First-quarter GDP growth estimate revised up, but it's still negative
From a +0.2% estimate to -0.7% and now to -0.2%. These aren't trivial swings in estimation.
Show notes - Brian Gongol Show on WHO Radio - June 28, 2015
Show notes - WHO Radio Wise Guys - June 27, 2015
Supreme Court rules in favor of same-sex marriage rights nationwide
One of the great beauties of our judicial system is that the majority and the dissenters are accountable for putting their decisions in writing. This is vastly to the credit of the nation. In fact, how about a Constitutional amendment requiring every elected official to write 200 words a day for public review (with no assistance permitted)? There may be no faster way to expose idiots, demagogues, and empty suits.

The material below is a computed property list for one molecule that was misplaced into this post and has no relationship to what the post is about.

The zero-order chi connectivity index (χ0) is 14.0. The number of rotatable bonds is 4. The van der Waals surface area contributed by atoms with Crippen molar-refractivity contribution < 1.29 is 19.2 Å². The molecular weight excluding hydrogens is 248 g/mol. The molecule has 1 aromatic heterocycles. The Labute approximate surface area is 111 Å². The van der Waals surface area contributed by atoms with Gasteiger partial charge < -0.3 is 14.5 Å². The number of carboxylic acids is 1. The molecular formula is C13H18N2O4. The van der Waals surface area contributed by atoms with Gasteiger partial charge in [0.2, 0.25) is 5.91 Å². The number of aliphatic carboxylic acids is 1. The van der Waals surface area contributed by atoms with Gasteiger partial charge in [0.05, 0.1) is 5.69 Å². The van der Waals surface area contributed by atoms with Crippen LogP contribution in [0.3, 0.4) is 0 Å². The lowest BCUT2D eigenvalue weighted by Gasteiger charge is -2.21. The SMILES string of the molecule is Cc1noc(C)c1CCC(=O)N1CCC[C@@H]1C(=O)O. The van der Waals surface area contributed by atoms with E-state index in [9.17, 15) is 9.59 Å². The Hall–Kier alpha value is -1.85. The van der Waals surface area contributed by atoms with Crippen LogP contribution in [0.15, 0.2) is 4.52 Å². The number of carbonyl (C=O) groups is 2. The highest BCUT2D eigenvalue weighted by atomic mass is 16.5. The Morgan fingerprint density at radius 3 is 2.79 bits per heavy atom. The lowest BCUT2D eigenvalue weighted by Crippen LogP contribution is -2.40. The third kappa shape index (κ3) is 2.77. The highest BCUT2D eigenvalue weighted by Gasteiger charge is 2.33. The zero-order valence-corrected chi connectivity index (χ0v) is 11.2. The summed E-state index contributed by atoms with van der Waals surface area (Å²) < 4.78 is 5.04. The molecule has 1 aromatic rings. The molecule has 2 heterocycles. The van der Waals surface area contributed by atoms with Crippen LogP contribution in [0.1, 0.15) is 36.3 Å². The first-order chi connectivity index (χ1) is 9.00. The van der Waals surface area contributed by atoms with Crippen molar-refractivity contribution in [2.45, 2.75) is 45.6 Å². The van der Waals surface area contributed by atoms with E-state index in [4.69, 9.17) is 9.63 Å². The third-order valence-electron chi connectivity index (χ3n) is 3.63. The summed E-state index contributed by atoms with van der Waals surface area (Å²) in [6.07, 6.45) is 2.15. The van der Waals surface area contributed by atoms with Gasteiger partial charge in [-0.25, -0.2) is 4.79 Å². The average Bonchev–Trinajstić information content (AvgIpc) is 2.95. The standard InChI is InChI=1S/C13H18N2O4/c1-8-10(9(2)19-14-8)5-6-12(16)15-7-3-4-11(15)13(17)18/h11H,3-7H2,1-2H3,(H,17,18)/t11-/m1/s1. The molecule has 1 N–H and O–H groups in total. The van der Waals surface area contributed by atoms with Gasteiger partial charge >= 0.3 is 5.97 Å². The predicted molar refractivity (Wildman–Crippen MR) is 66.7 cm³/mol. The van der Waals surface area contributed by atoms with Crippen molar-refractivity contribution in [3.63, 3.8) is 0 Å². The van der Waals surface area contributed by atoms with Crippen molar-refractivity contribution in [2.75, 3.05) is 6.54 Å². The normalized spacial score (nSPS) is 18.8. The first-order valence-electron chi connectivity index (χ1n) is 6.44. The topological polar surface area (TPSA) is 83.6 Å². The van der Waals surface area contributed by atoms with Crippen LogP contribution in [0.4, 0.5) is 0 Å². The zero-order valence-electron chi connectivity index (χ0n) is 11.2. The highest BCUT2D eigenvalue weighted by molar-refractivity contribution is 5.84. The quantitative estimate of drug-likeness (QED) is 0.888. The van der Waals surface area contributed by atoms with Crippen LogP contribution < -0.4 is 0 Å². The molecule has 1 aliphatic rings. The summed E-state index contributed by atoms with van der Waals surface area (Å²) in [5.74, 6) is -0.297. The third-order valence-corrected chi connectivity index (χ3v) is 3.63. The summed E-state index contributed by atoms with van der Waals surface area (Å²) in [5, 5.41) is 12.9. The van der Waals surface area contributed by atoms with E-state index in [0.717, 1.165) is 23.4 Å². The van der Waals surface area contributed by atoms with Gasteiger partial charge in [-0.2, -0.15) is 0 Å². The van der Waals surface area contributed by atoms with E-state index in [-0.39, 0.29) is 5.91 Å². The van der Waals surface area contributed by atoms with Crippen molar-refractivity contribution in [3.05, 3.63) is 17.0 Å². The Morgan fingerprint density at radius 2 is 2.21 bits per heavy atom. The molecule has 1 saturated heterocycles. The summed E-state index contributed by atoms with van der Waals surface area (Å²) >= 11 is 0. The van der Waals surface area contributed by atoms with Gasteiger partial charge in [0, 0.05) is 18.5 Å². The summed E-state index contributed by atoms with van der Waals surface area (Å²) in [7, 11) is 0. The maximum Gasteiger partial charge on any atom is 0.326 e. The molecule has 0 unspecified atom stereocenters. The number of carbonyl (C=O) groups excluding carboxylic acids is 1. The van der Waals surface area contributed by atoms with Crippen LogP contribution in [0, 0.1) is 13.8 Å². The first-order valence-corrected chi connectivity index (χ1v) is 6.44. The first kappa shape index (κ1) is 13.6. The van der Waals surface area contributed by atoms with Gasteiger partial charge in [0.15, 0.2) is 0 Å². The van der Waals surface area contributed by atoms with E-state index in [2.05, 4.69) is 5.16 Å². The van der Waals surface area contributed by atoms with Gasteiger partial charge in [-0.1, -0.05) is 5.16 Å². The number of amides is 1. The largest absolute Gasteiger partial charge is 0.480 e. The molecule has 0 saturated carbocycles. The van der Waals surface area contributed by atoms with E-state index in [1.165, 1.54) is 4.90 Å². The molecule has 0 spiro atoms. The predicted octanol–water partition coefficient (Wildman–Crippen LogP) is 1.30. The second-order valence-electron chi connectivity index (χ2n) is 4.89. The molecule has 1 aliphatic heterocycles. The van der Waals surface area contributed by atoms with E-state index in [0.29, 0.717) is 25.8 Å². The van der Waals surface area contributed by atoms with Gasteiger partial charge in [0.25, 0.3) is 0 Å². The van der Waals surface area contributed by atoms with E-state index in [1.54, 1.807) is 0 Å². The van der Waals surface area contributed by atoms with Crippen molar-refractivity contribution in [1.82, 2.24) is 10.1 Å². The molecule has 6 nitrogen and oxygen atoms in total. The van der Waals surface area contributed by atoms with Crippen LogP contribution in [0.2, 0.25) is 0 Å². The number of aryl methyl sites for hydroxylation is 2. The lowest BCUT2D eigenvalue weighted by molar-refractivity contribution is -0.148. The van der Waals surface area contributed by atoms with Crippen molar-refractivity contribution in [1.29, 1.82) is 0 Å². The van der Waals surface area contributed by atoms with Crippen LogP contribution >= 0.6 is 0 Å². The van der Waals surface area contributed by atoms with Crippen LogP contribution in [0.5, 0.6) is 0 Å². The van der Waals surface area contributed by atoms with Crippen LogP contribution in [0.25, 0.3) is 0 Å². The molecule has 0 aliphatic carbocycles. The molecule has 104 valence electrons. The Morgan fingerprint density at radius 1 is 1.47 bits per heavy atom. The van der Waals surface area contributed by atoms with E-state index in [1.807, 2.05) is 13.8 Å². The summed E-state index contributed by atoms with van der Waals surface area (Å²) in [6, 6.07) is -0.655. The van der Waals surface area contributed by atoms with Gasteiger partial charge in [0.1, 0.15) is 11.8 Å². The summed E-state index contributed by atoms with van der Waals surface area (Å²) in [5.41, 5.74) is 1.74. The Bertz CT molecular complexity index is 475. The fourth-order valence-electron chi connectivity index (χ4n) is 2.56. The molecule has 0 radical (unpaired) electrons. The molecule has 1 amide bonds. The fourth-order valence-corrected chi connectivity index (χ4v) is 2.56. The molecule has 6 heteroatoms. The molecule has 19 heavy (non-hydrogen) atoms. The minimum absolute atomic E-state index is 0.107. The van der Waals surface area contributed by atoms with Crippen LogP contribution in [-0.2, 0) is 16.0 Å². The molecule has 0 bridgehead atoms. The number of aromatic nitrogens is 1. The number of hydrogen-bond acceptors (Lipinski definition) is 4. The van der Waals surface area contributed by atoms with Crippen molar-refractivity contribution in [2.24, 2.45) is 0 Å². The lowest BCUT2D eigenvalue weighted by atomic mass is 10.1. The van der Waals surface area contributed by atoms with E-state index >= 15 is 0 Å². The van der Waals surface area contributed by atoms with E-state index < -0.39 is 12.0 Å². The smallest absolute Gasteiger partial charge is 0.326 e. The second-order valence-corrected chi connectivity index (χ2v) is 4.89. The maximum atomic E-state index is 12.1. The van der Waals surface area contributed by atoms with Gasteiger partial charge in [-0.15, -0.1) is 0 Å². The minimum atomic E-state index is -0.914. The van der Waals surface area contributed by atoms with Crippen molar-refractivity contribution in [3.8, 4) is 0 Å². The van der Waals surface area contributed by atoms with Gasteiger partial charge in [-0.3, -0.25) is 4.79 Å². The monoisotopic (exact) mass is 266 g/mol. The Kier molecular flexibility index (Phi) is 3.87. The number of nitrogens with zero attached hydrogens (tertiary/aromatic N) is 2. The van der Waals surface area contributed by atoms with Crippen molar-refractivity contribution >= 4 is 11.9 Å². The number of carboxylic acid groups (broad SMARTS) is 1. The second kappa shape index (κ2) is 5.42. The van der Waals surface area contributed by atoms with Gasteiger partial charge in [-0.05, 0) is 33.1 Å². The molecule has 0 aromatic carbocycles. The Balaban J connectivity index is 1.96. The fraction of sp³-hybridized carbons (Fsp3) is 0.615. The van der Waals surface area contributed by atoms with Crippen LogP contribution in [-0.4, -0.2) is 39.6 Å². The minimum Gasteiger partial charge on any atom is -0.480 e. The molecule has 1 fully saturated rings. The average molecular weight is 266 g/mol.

China and Russia aren't just cyber-attacking the United States
"[C]yber espionage is combined with human espionage to research targets and work out whom to approach and how"
5,000 child refugees from North Africa have gone missing in Europe
This is an enormous human disaster -- these are children, and some of the will undoubtedly become victims of exploitation
Bill Gates thinks Uber will get to self-driving cars first
The people who will push hardest for innovation are the ones who have the most to gain. In the case of self-driving cars, Uber has a lot of potential upside to gain. But trucking companies have an enormous amount to gain, as do suppliers who want to reach the very large potential consumer markets including groups like outside salespeople and the elderly.
European tourists killed in Tunisian terrorist attack
The problem of baseline error